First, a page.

This situation is eerily reminiscent of the one that the Timberwolves were faced with just a couple of years ago with Kevin Love. He too was a star who had never been to the playoffs, stranded on a poor team with no second star to speak of. When the Wolves traded him to Cleveland, fans fretted, but Minnesota acquired a young star in Andrew Wiggins and had the ability to bottom out the following year. Because of that, they of course were able to snag Karl-Anthony Towns, forming easily the best group of young talent the league has seen since the early versions of the Durant/Westbrook/Harden Thunder. This is the same model that the Kings can follow.

The Kevin Love example is even more frighteningly similar to the predicament the Kings face now when you realize that Love's contract was entering its final year, just as Boogie's will next season. Despite the risk of not getting Love to re-sign, the Cavs still gave up a substantial haul for Minnesota's prized big man. Just imagine what the Kings could get in return for Cousins if they dealt him now, with still more than a year left on a friendly contract signed under the old cap. 

If Sacramento waits too long though, they risk getting barely anything back for Cousins. Every team in the NBA knows Cousins will leave when he gets the chance. After 7 years of losing and being stuck right in the middle of the most toxic basketball situation in the NBA, he will ditch town as soon as he gets the chance. Other GMs aren't dumb, they know that in July of 2018, they could sign him without giving up anything. July 2018 is getting closer every day and as it does, Cousins' trade value is dropping. The Love situation I mentioned above was an anomaly for a player on an expiring contract. The Cavs only gave up such a haul because they just signed LeBron and were in 'win-now' mode, willing to do anything and everything to form a new trio for James. Unless this situation somehow forms again, the Kings need to deal Cousins now to maximize his value.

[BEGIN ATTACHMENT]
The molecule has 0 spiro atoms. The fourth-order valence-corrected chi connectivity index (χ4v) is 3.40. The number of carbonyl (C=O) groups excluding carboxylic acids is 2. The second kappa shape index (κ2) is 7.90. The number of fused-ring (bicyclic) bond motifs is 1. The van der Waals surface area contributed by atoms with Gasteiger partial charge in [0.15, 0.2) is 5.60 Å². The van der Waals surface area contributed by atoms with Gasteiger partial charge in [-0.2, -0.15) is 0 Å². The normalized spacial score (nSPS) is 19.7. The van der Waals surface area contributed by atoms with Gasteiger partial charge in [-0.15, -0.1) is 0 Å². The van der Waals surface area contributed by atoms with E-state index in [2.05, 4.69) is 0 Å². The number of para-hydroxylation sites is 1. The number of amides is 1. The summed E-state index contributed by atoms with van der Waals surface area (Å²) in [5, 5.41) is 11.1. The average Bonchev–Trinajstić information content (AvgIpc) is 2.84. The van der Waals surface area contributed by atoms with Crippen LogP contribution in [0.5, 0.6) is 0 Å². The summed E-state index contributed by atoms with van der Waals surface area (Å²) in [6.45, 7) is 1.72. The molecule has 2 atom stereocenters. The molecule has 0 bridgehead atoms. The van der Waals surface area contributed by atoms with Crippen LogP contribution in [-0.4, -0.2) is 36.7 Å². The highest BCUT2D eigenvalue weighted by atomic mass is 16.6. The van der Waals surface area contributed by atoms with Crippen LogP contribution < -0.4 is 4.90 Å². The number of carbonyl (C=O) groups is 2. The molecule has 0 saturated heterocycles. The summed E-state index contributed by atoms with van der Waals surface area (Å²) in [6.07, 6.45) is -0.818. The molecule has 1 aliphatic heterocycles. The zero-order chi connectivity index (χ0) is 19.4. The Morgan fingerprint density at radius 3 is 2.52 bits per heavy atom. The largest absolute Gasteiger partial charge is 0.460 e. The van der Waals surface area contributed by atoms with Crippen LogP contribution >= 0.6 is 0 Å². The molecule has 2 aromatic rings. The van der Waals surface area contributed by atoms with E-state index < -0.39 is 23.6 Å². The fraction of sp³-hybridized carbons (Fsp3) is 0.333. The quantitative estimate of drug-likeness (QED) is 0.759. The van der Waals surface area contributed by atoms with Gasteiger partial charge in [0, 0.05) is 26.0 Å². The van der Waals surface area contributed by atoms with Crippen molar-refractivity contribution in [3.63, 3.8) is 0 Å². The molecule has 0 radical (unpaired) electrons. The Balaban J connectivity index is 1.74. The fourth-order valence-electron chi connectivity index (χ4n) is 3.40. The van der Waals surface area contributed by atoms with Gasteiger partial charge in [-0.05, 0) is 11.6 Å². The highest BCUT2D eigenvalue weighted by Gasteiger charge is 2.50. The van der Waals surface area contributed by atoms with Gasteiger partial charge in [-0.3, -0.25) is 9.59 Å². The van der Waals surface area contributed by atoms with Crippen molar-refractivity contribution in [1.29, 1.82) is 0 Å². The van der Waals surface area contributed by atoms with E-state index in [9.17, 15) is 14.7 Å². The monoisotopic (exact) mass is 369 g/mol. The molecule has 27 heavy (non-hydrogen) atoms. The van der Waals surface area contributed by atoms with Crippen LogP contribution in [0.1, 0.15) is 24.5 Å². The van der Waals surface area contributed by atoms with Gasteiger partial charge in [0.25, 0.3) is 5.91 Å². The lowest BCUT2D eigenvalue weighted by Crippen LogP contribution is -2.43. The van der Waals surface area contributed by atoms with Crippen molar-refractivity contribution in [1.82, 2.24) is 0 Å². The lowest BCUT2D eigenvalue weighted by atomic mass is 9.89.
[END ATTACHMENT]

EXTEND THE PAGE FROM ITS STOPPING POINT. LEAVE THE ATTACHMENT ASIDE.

Just what they can get in return for Cousins is unclear at this point. Normally for a man with his talent, teams would throw the kitchen sink at the Kings, but Boogie's erratic personality, combined with his free agency uncertainty will cause some question marks in the trade market. In any case, the Kings should always call up Danny Ainge for a trade talk first. The Celtics are desperate for a star and have a pair of first round picks still coming in from the Nets, to go along with all of their own picks and an array of second rounders Ainge has collected. Add this to some studs they could build their future around -- like Terry Rozier and Jaylen Brown -- as well as some established, quality starters -- such as Avery Bradley and Marcus Smart -- and the Kings have already got a decent offer on the table. 

Other teams like the Wizards (who have Cousins' Kentucky teammate, John Wall) and the Denver Nuggets (who are coached by the 'DeMarcus whisperer', Mike Malone) could also put up intriguing trade offers for Vlade Divac to take a look at. 

Regardless of what they could get for Cousins, there is absolutely no doubt in my mind that the Kings should trade Boogie right now. Unfortunately for Kings fans, given how stubborn they have been over the past few years this season will end as it always does; firing their coach, changing the supporting cast and getting rid of their GM, giving Vivek Ranadive more excuses to restart the whole process again.